How to Draw a Portrait in Three Quarter View, Part 3

By Vladimir London in Art Tutorials > Drawing Tips

So far I’ve written Part 1 and Part 2 of this series on drawing a three quarter view portrait based on classical proportions. (If you haven’t read those yet, I encourage you to go back and read them before continuing on.)

Now, let’s continue drawing this girl’s portrait:

11. Adding the sternocleidomastoid muscle

This particular muscle with a very long name—sternocleidomastoid—is an important landmark when it comes to drawing the neck.

It connects the top part of sternum and clavicle (the breastbone and the collarbone) with the base of the skull just behind the ear which is called the mastoid.


We draw this muscle with two diagonal lines joining at the bottom, as though we’re drawing a “v” or “u” shape below the head. This will help define the shape of the neck, while separating its frontal plane from its side.

12. Drawing the trapezium

The trapezium is another important muscle that defines the shape (specifically the back-side angle) of the neck.

When you’re drawing a neck in the three quarters view, the trapezium is where the neck changes direction. For placement purposes, it’s on the same level as the bottom edge of the chin (note the dotted line on the drawing below).


Once you’ve added the trapezium, the neck clearly begins to take shape.

13. Finishing the neck and collarbone

If we follow the constructive drawing principle, we draw not what we see, but what we know. This often applies to collarbones, which can be covered by model’s dress, or otherwise invisible.

Note that in the image below, the axes of collarbones appear foreshortened and tilted. The closer collarbone will always seem longer than the other due to perspective.


However, even with foreshortening, a pair of collarbones is curved like a cupid’s bow or a stretched double “S” and will connect the breastbone with the shoulder blades.

Keep in mind, the dimensions and shape of a neck will change with each individual, so you have to observe its shape on the model.

As you draw both sides of the trapezium leading into the shoulders, you may also want to draw a guideline across both shoulders to ensure that they are on the same level and look natural.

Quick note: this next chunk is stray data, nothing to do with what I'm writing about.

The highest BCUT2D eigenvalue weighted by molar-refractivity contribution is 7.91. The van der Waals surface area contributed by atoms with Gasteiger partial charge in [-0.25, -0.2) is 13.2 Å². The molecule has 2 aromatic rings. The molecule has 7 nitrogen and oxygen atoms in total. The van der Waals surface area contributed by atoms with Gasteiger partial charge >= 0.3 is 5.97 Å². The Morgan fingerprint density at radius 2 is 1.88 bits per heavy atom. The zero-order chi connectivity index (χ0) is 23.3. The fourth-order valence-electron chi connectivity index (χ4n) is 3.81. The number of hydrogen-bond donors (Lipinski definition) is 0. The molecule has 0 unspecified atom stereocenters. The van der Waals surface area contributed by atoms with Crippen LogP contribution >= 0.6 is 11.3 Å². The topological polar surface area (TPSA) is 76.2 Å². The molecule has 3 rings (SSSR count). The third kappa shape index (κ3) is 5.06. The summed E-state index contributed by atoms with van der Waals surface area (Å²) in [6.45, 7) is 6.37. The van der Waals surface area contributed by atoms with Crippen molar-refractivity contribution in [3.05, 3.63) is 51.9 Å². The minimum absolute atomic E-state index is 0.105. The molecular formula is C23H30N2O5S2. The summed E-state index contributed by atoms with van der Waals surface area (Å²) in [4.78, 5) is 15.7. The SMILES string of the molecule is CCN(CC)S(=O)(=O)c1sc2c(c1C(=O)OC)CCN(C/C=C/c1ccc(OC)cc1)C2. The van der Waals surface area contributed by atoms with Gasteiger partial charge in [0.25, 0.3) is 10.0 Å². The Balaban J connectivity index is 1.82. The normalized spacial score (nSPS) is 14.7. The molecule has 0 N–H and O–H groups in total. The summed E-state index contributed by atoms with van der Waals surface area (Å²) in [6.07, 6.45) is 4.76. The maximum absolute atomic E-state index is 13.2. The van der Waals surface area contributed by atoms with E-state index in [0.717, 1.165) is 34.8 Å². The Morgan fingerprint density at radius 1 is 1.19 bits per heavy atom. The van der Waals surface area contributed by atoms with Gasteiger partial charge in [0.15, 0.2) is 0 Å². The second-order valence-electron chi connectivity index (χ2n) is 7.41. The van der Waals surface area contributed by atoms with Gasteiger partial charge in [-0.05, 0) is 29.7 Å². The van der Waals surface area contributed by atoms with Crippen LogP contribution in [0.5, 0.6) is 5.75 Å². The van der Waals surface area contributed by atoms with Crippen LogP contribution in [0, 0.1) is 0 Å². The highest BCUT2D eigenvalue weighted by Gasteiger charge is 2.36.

14. Drawing the base of the neck

With the main outlines and contours of the neck in place, we’ll also make sure to mark the base of the neck, giving it volume and mass.


The base of the neck has a circular shape and in perspective appears as a tilted oval. It goes through the top pair of ribs and defines the width of the neck at its base, as well as marking the size of the top of the ribcage.

This is an important contour line because it separates vertical planes of the neck from the more horizontal surfaces of the shoulders. As such, it serves as a visual reminder of the border between light and shadow on those surfaces.

15. Shading the planes of the head

So far, we have not drawn any facial features or worried about small details. Instead, we’ve built a solid, well-proportioned construction of the head with just a few lines.

When the time comes to add facial features, what we’ve drawn so far will help us avoid mistakes and misplacements. To help us further, it is now time to block-in the main shadow areas of this portrait:


Use light pencil pressure to render the shaded areas of the head and neck, and then move on to Part 4 of this series!

Portrait drawing expert Vladimir London is a published author and founder of the Drawing Academy, an online class for learning traditional drawing techniques from home—make sure to click through for full tutorials, drawing tips, and more!


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